I’m not open to what you’re saying

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This is so surprising

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Body Language Don’ts and Do’s • Touch your face – you seem nervous, anxious or stressed • Cross your arms – you seem closed off, guarded or cold • Goof around with things in front of you – your pen, your phone, things on the desk or table – you seem nervous, distracted, not paying attention – Arms uncrossed, hands relaxed and in your lap, by your side or poised to write notes

• Hunch – you seem tired, worn down, or about to pounce – Shoulders relaxed and down, back straight

• Lean back or away – you seem like you’re trying to be “apart” from the discussion or too laid back from it – Lean in to the discussion, but not too much or you’ll seem like you’re trying to intimidate or invading the person’s space

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Body Language Don’ts And Do’s • Put your eyebrows too high up or down – you seem surprised or grouchy • Avoid eye contact – you seem nervous, guilty or a little strange – Give all parties in the room eye contact but don’t stare

• Purse your lips or frown – you seem grouchy or angry – Relax your face, eyebrows relaxed to up, a slight smile is a good idea

• Shake your head in disagreement or disbelief – Instead, nod your head as encouragement – but not too much

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Verbal Don’ts and Do’s • Play “yes but” – you seem dismissive or defensive – Thank the person for their feedback – Seek to understand

• Cut the person off assuming you know what’s coming next – allow the person to complete their thought before interjecting • Leave without understanding – ask clarifying questions and request examples but don’t cross examine!

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Poll #5 • Which one of these non-verbal or verbal mistakes are you most guilty of when receiving feedback? – Cross-examining the feedback giver – Crossing my arms and sitting back, giving a “prove it” or “I don’t like this” vibe – Interrupting the feedback giver – Fidgeting while getting feedback – Giving excuses or rationale for the feedback I received – Arguing with the feedback giver – Other, please specify in Q&A www.convergencecoaching.com ©Copyright 2000-2016 ConvergenceCoaching, LLC All rights reserved.

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TRULY Accepting Feedback

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Accepting Feedback Gracefully • Clarify the feedback you’re receiving – paraphrase and echo back to be sure you’re getting it • If you don’t like the feedback, ask the giver to clarify by saying, “Say more about that” or “Tell me more on that point” • Use “I see,” “I understand,” and “I can appreciate that” to show you’re tracking without necessarily agreeing with the other party • Don’t make the other party wrong – they are entitled to their viewpoint • Look for ways you can change your behavior, actions or the situation itself – If there is a valid misunderstanding, provide additional information www.convergencecoaching.com ©Copyright 2000-2016 ConvergenceCoaching, LLC All rights reserved.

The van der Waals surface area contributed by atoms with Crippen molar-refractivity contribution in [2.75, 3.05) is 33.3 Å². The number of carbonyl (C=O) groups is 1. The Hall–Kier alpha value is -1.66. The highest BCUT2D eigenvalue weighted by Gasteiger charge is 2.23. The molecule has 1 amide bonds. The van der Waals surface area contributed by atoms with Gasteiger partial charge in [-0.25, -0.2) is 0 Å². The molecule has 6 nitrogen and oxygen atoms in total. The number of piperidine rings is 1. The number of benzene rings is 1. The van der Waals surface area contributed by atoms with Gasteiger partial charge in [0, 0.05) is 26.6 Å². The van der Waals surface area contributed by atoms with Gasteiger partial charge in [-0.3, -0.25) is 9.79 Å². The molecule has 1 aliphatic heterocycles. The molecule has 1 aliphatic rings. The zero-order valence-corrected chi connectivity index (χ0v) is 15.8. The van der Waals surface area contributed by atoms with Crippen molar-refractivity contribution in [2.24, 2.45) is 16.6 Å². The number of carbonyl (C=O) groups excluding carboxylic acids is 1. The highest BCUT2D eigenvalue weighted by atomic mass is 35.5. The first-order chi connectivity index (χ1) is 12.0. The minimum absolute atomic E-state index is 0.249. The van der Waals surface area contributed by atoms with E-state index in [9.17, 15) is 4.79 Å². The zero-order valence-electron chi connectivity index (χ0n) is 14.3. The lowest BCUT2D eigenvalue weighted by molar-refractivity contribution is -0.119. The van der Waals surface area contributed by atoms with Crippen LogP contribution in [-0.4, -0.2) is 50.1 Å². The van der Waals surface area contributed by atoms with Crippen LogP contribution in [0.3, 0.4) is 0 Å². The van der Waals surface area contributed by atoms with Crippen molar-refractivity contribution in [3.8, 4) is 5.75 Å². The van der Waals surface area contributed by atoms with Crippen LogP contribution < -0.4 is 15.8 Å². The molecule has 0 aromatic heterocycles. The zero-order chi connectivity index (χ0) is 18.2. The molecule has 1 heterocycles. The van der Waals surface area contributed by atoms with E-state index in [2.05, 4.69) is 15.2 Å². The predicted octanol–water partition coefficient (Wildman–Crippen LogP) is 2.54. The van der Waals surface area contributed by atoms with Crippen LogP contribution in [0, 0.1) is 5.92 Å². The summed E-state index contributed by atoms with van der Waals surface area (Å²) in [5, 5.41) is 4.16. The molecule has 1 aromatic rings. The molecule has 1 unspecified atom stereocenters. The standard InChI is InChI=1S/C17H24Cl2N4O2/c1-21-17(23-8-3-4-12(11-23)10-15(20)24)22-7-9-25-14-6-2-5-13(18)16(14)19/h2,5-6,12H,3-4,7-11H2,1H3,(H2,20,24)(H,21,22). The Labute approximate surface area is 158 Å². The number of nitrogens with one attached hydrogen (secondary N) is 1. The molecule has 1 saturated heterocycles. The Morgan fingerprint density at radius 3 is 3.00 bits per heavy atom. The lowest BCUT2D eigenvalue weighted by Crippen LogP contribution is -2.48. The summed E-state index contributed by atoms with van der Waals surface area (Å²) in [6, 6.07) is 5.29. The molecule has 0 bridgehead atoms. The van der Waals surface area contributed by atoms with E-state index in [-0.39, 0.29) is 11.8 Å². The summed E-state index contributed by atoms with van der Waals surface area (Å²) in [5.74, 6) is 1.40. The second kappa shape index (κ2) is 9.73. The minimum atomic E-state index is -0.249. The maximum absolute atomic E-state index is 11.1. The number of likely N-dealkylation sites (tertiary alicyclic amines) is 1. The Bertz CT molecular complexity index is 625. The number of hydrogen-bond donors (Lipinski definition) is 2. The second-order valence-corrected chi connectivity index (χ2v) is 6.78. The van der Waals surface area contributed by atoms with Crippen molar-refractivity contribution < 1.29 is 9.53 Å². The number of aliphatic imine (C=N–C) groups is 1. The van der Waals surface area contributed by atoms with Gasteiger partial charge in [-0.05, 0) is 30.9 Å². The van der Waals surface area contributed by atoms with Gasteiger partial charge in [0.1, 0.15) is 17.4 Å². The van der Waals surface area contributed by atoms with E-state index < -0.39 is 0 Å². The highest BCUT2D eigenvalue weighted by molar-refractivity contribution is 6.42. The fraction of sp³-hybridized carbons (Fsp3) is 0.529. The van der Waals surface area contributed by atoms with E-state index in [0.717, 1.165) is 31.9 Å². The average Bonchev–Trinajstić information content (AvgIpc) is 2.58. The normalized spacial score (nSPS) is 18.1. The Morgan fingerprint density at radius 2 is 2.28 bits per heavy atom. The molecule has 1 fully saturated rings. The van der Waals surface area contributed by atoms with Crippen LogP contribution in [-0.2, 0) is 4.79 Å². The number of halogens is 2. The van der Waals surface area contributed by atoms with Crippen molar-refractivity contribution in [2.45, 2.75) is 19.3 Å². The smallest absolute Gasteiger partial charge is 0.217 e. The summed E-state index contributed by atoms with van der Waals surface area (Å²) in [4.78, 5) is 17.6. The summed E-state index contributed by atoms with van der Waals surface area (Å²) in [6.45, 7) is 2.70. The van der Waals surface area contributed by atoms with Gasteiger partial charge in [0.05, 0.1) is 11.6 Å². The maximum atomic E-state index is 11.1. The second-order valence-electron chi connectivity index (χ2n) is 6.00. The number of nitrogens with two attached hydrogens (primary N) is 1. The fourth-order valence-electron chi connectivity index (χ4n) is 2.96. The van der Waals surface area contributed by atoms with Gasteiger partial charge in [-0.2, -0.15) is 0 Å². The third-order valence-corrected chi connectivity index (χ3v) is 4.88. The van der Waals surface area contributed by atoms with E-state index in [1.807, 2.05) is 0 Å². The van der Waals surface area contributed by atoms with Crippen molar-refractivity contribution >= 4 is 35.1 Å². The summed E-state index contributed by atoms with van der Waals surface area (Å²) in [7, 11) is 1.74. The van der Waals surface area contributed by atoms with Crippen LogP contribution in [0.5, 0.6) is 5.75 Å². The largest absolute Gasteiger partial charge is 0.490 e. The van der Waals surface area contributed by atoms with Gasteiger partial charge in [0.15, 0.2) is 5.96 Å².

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Accepting Feedback Gracefully • Acknowledge mistakes and shortcomings • Apologize when appropriate • Ask for input on ways you might approach change or, if applicable, make repairs – Generate your own ideas and validate they will work for your feedback giver

• • • •

Make a statement of commitment Follow through with new actions, behaviors Return and report progress to the feedback giver Welcome additional/ongoing feedback

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When An Apology Is Due • Sometimes you need to ask for forgiveness • Randy Pausch suggests in his book The Last Lecture, there are three parts to an apology: – I’m sorry for [the issue] – A statement of commitment

– Find out what you can do to make it better

• Then do what you say you’re going to do and check in – Again, it may take time for the other person to believe in the change – Take responsibility for their experience and be patient

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Next Steps

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Poll #6 •

What one thing will you commit to do coming out of today’s session on receiving feedback? – – – – – –

I will work on my non-verbal response to feedback, which is definitely not sending the right message I will ask at least one person for Keep, Stop, Start feedback on me and my performance I will go back and apologize to someone for not receiving their feedback well in the past I will take responsibility for some feedback I’ve recently received and focus on how I can improve I will quit making people “prove it” with their feedback and realize that perception matters Other, please specify in Q&A

• Share it with someone on your team who can help hold you accountable www.convergencecoaching.com ©Copyright 2000-2016 ConvergenceCoaching, LLC All rights reserved.

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Thank You! • Contact us at any time and connect with us, too: Jennifer Wilson (402) 933-2900 [email protected] http://www.linkedin.com/in/jenniferwilsonprofile http://twitter.com/JenLeeWilson Tamera Loerzel (952) 226-1780 [email protected] http://www.linkedin.com/in/tameraloerzel http://twitter.com/tameraloerzel www.convergencecoaching.com ©Copyright 2000-2016 ConvergenceCoaching, LLC All rights reserved.

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Tools And Resources